by Tony Earley
from the November 5, 2018 issue of The New Yorker

Tony Earley last published a story in The New Yorker in 2012. I remember a little bit about “Jack and the Mad Dog” (see here). I read it quite a while after it was published, but in the time since I don’t think I’ve thought much about it or about Earley’s work. This should be a good opportunity to remember and to reevaluate.

The story begins with a list of items, eventually making its way to this interesting item that requires some more elaboration.

The gun, an H&R .38, had been his grandfather’s. Because Charlotte hated guns, he hadn’t told her while they were dating that he owned one. Telling her after they got married would have made him seem dishonest, and telling her after Carly was born would have cost him his ass. So he hadn’t told her. They had been married twenty-nine years.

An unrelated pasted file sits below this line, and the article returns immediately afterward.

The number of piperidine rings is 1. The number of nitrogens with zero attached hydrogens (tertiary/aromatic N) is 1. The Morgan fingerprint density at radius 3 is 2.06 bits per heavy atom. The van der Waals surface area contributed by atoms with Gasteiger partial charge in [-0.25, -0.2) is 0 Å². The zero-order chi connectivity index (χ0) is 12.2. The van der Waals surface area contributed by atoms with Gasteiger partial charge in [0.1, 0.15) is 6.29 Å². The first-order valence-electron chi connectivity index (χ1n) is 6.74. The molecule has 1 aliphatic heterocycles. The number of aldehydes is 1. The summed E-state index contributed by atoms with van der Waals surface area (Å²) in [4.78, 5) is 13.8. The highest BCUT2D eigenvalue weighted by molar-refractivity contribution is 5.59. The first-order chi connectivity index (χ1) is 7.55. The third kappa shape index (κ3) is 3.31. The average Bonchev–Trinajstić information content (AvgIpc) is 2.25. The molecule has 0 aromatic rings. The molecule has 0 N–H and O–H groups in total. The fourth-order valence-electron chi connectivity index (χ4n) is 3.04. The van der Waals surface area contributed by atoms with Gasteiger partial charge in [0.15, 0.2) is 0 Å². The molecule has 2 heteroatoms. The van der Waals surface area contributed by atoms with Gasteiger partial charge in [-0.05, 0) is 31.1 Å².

I hope you are all enjoying some good reading time as the year winds down. This magazine is dated November 5, and I just cannot quite accept that we’ve essentially got two months left of 2018. Here’s to a good read! I look forward to your thoughts.

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